Kevin Harvick presented his side of the controversial Talladega Superspeedway finish on Tuesday, telling reporters he was trying to move up the track with a wounded engine when race-ending contact with Trevor Bayne occurred. In a 20-minute interview session for the third round of NASCAR's Chase for the Sprint Cup, Harvick was not defensive or combative about the accusations he intentionally crashed Bayne to preserve his playoff spot. Instead, Harvick was calm and charming, telling reporters he understood why some of his competitors were angry but didn't feel the need to defend himself publicly. The defending series champion said he "never really even saw" Bayne – though he was light on specifics when pressed several times to recall more details.
"I just tried to get going and thinking and before I even knew, he was gone," Harvick said. "I didn't even really know he was out there until he was already by me. It all happens pretty fast."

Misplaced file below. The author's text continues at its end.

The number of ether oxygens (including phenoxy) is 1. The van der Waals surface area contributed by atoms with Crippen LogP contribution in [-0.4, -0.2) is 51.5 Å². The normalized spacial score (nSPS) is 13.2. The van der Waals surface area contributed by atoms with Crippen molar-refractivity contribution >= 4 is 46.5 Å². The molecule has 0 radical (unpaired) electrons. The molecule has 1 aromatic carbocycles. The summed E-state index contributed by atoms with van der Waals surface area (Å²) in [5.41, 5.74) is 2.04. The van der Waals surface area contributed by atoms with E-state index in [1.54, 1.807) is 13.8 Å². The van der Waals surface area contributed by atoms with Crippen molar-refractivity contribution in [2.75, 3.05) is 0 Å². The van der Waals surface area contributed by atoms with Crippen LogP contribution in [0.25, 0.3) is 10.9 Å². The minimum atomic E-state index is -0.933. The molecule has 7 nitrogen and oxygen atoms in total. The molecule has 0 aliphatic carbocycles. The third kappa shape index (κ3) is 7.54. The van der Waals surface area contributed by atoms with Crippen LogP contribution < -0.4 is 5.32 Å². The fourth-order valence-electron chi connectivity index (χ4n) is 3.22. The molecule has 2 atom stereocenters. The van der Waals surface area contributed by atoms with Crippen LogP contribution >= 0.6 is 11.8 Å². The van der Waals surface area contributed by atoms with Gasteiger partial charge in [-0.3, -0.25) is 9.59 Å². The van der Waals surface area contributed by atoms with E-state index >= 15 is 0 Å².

Harvick said he didn't defend himself on Twitter or contact other drivers because those types of conversations rarely result in anything positive. As for Hamlin, who he called a "fair acquaintance" because he doesn't like to make friends in the garage, Harvick said he wasn't upset by the driver's accusations. "Denny is a very emotional person," Harvick said.
"He's a very opinionated person and he's going to stand behind what he believes in, and that's fair. I'm not going to sit here and throw stones because I've been mad at situations."
The 39-year-old's voice was hoarse and he struggled to maintain a normal speaking volume – the consequence of an illness he said has persisted for several weeks. Harvick visited a doctor this week and said he's now on the mend.
As for the fans who thought he should have pulled into the pits after his #4 Chevry's engine started expiring, Harvick cited a life lesson from quitting on his high school wrestling team as a reason to never give up.
"You have to play the restart out," he said. "You have to try. … I didn't have an oil leak. My car was still maintaining speed. It's like I've got a dagger in my side, but I can still walk." USA Today